August 28, 2008
August 29, 2008
Total Songs Added:
Danny came of age at the height of the contemporary jazz explosion of the 1970s. While studying at Lincoln University in Pennsylvania, Danny received his first introduction to the bass from his roommate, Burt Jones, who went on to become guitarist with the original Saturday Night Live ("SNL") Band. In his years at Lincoln, Danny built relationships with many that would be considered the who's who of contemporary jazz, such as Gil Scott-Heron and Brian Jackson to name a few.
While a student, Danny joined The Midnight Band with Scott-Heron and Jackson, recording and touring the United States and Europe for six years. Hearing the band play several venues in New York and Los Angeles, the late comedian Richard Pryor requested that The Midnight Band play SNL in 1975, the year he hosted.
Danny's talents as a musician and composer have gained the recognition and respect of many greats in the jazz community and music industry, including Stevie Wonder, eight-time Grammy winner, George Benson, and Greg Phillenganes, who all sat in with the band on different occasions at the world-renown Roxy Theatre in Los Angeles. One of the masters of the bass, Charles Mingus, who was very influential in Danny's development as a bassist and composer, came to see the band in Cleveland. Stanley Clark dropped in on one of The Midnight Band's recording sessions in the Village in New York City and complimented Danny on the bass lines he was creating. More encouragement came from Grammy winner Marcus Miller, who said he studied the bass line from The Bottle "note for note."
After the disbanding of The Midnight Band, Danny took on more musical challenges, studying the bass violin with jazz heavyweights, Marshall Hawkins and Keter Betts (formerly with Miles Davis and Ella Fitzgerald, respectively) in Washington, DC, and Charles Fambrough (formerly with McCoy Tyner, Freddie Hubbard, and Grover Washington, Jr.) in Philadelphia. And Danny went on to do gigs with Charlie Rouse, Kenny Barron, Esther Phillips, and Jack McDuff.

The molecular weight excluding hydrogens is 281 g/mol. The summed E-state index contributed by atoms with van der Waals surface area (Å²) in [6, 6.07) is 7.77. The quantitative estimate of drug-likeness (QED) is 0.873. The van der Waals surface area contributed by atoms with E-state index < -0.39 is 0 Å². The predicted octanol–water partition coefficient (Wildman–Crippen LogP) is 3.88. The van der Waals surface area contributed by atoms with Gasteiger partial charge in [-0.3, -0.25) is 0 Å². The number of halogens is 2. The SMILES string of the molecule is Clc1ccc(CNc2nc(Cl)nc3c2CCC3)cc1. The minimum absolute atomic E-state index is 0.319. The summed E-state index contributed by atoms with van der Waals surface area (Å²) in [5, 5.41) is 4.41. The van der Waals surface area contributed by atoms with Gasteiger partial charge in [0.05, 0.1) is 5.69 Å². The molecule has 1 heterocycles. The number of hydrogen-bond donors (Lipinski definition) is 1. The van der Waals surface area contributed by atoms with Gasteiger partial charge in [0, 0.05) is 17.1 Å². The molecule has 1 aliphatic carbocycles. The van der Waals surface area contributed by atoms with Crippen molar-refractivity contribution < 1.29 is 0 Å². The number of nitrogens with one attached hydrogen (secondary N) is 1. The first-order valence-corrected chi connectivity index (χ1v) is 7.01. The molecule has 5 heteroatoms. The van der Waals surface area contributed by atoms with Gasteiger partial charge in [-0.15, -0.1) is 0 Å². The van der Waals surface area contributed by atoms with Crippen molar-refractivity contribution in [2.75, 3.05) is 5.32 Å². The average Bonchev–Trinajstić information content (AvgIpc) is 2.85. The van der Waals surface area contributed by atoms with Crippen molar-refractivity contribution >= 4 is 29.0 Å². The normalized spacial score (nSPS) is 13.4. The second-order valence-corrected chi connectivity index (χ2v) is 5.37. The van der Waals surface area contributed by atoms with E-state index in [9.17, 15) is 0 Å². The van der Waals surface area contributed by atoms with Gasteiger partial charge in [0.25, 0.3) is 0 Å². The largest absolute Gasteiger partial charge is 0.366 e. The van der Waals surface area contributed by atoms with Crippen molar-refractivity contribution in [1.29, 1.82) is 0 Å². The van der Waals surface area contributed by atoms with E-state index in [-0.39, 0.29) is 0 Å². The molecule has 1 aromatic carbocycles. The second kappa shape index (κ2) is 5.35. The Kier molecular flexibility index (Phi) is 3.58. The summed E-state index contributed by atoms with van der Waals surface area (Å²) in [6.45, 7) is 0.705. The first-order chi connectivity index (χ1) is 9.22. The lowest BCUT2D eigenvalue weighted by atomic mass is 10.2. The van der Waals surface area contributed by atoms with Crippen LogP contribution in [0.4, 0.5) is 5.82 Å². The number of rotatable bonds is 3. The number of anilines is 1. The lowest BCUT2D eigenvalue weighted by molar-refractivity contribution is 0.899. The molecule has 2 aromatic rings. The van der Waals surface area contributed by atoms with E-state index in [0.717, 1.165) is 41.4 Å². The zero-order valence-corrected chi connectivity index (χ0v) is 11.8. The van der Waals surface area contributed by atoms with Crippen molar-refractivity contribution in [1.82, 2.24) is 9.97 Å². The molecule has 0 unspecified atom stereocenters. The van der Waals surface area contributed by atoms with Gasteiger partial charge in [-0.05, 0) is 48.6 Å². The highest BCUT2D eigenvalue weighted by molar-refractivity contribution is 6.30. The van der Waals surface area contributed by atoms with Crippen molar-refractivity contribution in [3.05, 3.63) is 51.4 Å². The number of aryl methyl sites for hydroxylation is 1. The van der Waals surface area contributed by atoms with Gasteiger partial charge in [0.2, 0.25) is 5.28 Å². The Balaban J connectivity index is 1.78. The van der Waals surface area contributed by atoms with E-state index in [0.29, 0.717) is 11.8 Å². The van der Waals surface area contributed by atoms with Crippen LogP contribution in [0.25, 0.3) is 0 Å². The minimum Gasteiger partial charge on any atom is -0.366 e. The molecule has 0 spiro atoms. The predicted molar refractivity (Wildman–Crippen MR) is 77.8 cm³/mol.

Although he loves playing the bass, Danny also loves composing and was granted a scholarship to the Berklee College of Music. However, opting to spend more time with his young family, Danny studied composing and arranging through Berklee's correspondence course.
He wrote two compositions with Gil Scott-Heron and Brian Jackson, Must be Something and New York City, and composed eight songs with Elite on the Collage CD. In addition, Danny's skill as a composer could be heard on The Julianne Malveaux Show, for which he wrote the theme song, Rainforest, airing on DC's PBS radio station from 1995-97. A versatile composer and spiritual man, Danny has written two songs on the gospel CD, If It's Right God Has Made It Right, by Bishop Omega and Glorious Hope.
Prior to joining his current band, Marquise in 1997, Danny was a member of the house band at the Channel Inn Hotel in DC for 14 years, 10 of them as bandleader. During this time, he also played with the SNL Band.
In 2008, Danny Bowens formed iamu Records to release Father's Day and other projects to come. "iamu" is not a new concept; 35 years ago Gil Scott-Heron wrote a song called, "alluswe," which attempted to address the issue of the racial divide that was so prevalent in the United States then. The name, "iamu" takes that concept even further by personalizing it, making it an ideal that we each must own.
For more information on Marquise, go to (akbands.com).
August 28, 2008
Make sure to check out "Father's Day", the new release from bassist and composer Danny Bowens, on iTunes!
Father's Day is Dannys first CD release. The title song was written in the pre-dawn hours of Father's Day 2004, which, as fate would have it, would be the last Fathers Day he would spend with his dad. Six months later, Daniel Bowens, Sr. made his transition.
The melody for the song awakened me, Danny said, so I thought that perhaps there was some significance in that. And realizing that it was Father's Day, I decided to tentatively name the song after the holiday. The song starts with a dreamy feel, goes through several livelier movements, and resolves to a dream-like feel, not unlike many Father's Days spent with his dad.
As Danny thought more about his father, and about himself being a father, and his son one day becoming a father, the concept continued to expand. His thoughts began to center around his forefathers in Africa and to the universal Father. The covers of the CD reflect that sentiment.